Are Baby Pillows Safe?
It isn’t unusual for new mums to look into the possibility of buying a flat head syndrome pillow. But before purchasing or using a plagiocephaly pillow, it’s important to read the medical advice surrounding them.
The flat head pillow contravenes the safety advice issued by the NHS and the Safe to Sleep guidelines from the American Department of Health. Both recommend that babies always sleep on the back on a flat and firm surface without:
- Bedding rolls
- Pillows (including a baby flat head pillow)
The main reason for this is that if a baby’s face ends up pressed up against any such object, they will not be able to lift themselves up, increasing the risk of Sudden Infant Death Syndrome (SIDS).
How Do I Fix My Baby’s Flat Head without a Baby Flat Head Treatment Pillow?
Although buying a pillow to help a baby with flat head syndrome might seem convenient and easy, there are other simple and safe solutions to turn to.
The American Academy of Pediatrics recommends that whilst babies must always sleep on their backs, they should be given time on their tummies whilst supervised. Repositioning your baby in this way will relieve pressure on the back of the head, helping to prevent flat head syndrome and reducing the risk of SIDS.
If you have a baby donut pillow, we recommend that this is only used as a flat head syndrome pillow when they are awake and you are with them. Additionally, make sure you are using repositioning alongside the use of any baby head shape pillow.
The usual time to begin repositioning is as soon as you notice a flattening, although it can be started any time from birth – and the sooner the better. Between the ages of four and five months, it will start to become less effective as your baby will be moving and rolling more independently.
If a flattening has already started to develop, you should begin repositioning immediately. Small changes, such as feeding your baby from alternating sides and moving objects of interest from one side of the cot to the other, can make all the difference, as can carrying your baby in your arms where possible rather than using a buggy or carrycot.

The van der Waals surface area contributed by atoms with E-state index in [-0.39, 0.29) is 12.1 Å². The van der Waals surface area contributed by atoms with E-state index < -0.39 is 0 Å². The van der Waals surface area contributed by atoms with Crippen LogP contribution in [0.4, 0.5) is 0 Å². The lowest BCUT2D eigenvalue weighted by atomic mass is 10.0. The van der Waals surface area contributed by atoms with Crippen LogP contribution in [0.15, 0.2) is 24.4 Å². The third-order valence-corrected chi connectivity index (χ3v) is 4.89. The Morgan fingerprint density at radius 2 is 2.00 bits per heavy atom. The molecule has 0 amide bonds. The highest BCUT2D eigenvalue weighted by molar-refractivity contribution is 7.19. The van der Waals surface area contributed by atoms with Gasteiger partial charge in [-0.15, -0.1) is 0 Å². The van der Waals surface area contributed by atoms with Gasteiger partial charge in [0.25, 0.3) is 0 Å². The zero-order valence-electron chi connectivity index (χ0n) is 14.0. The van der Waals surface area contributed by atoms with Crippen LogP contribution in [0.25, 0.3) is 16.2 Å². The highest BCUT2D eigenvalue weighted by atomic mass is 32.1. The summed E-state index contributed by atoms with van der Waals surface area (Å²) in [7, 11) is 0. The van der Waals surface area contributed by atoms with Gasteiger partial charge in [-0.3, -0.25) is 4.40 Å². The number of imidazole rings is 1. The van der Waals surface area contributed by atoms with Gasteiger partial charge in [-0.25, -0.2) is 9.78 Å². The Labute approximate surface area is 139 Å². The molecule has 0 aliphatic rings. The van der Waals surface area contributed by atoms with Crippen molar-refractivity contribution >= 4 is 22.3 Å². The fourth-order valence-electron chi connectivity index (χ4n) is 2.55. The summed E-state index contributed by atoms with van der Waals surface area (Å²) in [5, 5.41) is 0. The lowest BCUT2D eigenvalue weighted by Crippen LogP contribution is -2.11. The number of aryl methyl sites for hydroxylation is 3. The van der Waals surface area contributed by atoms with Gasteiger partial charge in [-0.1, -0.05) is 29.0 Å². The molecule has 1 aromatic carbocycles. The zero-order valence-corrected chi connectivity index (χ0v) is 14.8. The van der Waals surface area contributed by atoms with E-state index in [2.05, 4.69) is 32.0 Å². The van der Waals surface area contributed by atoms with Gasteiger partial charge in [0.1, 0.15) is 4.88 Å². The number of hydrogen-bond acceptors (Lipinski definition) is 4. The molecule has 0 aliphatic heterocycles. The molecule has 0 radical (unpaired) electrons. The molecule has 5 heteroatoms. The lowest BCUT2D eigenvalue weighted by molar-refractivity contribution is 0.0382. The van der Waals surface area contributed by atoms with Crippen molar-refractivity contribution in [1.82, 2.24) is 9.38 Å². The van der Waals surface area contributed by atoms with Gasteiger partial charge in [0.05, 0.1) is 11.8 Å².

Not only does supervised tummy time help with flat head syndrome; it can also help you teach your baby to prop themselves up, and it’s excellent for strengthening the back, hips and neck muscles. More tips and techniques can be found in our repositioning guide.
Alternative Methods to a Flat Head Syndrome Pillow
We appreciate that it’s easy to be overwhelmed by the conflicting advice on the various products for flat head syndrome, especially that around the baby head pillow. As a parent, your top priority will, of course, be the safety of your child, and until we know more, the safety concerns relating to flat head syndrome pillows far outweigh their potential benefits.
In many cases, repositioning your baby whilst awake can provide adequate correction for mild flat head syndrome. However, if this has failed to make the difference that you had hoped for by the time your baby reaches four to six months of age, helmet therapy is a safe, effective and scientifically proven way to treat flat head syndrome.
If you have any concerns about the shape of your baby’s head and wish to enquire about helmet therapy, Technology in Motion can help. Additionally, if you have any questions about the alternative options to a plagiocephaly pillow, please get in touch with one of our clinicians. Call 0330 100 1800 to arrange a free, no-obligation assessment at your nearest clinic or browse our website for more information on flat head syndrome and the treatment options that we provide.